Is fidgeting the body’s way of helping your mind stay present?
Although fidgeting has long been associated with inattentiveness, research and controlled studies show that movement (like fidgeting and doodling) helps children to pay attention, think, speak, and retain information. In this article published in BBC News, psychologists found that primary school children learn better when they can move their hands around freely.
Their research found that children who fidgeted with their hands learned more quickly than their classmates who had to sit still. “If teachers encouraged more fidgeting in class, they might find children actually learn more,” says Karen Pine, researcher at University of Hertfordshire.
Did you know that ICWIB! doodling activities are being used successfully in classrooms to help students place their minds in a learning-ready state? If you’re a parent or caregiver, and would like to learn techniques to help children prepare their minds for homework or studying, we invite you to explore some of the ICWIB art activities and videos for FREE.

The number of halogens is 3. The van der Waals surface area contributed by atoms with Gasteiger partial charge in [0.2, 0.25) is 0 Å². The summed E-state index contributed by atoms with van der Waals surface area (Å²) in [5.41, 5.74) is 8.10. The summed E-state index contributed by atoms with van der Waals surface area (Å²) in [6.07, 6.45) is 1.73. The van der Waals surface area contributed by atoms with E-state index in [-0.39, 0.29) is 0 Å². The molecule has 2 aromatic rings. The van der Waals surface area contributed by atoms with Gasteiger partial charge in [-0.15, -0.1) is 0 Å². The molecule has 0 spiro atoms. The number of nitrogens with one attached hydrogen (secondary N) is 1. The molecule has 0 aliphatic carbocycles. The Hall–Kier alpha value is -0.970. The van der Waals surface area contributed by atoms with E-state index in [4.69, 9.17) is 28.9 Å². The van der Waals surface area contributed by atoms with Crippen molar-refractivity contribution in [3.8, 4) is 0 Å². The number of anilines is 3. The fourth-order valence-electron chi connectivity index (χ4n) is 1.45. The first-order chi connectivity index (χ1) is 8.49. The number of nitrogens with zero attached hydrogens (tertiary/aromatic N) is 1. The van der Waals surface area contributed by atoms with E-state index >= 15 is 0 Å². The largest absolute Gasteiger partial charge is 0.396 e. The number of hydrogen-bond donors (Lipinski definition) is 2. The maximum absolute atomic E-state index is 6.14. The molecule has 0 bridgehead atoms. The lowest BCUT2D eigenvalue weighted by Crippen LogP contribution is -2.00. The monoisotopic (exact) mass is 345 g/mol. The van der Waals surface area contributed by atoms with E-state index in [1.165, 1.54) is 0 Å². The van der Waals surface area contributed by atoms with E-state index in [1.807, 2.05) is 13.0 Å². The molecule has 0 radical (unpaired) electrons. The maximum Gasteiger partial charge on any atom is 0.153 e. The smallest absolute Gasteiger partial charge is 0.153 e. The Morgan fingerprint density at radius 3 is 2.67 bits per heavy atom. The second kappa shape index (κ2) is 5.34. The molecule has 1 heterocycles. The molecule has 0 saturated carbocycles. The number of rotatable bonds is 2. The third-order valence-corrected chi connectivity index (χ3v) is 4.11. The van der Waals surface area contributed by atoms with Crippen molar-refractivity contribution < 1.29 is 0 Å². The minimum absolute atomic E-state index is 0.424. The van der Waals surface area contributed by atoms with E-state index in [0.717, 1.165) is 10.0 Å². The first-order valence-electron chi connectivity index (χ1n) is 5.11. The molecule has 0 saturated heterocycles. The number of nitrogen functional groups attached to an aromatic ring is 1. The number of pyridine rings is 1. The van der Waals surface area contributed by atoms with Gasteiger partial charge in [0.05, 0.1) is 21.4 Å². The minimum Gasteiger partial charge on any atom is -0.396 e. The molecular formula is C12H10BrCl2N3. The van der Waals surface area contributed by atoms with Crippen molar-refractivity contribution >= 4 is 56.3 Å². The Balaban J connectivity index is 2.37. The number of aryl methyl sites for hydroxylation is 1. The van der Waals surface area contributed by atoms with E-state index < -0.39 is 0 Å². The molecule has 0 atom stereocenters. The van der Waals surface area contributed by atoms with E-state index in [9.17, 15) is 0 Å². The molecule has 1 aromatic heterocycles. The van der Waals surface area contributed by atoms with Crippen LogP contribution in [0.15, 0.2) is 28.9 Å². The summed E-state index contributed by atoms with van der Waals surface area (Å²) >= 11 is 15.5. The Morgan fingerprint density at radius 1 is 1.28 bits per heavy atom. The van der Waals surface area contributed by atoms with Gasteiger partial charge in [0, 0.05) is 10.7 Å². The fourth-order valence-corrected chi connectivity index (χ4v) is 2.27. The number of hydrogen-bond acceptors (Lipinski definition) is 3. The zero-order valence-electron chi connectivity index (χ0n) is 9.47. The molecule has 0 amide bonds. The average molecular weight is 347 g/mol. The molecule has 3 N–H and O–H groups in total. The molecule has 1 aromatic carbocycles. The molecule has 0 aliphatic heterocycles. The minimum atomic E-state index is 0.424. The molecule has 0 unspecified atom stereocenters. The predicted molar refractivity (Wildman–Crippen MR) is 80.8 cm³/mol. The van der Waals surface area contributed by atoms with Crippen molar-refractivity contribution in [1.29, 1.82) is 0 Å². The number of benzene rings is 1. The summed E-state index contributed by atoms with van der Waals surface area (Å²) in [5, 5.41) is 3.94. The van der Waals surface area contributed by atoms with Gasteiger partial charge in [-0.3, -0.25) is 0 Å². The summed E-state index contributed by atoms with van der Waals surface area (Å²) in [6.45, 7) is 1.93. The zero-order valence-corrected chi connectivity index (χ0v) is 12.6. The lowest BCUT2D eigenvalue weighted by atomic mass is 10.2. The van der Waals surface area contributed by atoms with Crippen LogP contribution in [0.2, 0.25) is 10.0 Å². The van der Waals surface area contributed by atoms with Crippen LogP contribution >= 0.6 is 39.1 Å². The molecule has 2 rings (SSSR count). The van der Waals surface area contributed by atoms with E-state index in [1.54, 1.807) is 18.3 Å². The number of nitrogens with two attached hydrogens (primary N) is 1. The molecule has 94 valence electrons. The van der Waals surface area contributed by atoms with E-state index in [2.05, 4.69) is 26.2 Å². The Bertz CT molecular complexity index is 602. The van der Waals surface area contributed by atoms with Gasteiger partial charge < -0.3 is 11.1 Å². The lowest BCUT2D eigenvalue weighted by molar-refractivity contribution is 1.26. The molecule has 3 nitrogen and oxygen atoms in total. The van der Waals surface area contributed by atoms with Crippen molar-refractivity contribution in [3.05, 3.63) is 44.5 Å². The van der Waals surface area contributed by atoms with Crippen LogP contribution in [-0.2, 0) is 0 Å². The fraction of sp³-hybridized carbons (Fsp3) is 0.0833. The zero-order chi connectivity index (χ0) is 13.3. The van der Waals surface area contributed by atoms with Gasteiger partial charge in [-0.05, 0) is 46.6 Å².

Also in a recent interview Dr. Bruce Lipton said, “…Freedom is the ability to create without the limitation of generational programming. The I Create What I Believe! (ICWIB!) Program is a gateway and a pathway into a new and better future because it allows children to fully express themselves and to not be limited by the beliefs that have been passed down from generation to generation. This program also frees up children’s minds and allows their creative nature to create a better world for all of us, which is what we need right now!…”
If you would like to read previous posts, you can find them under Articles and News.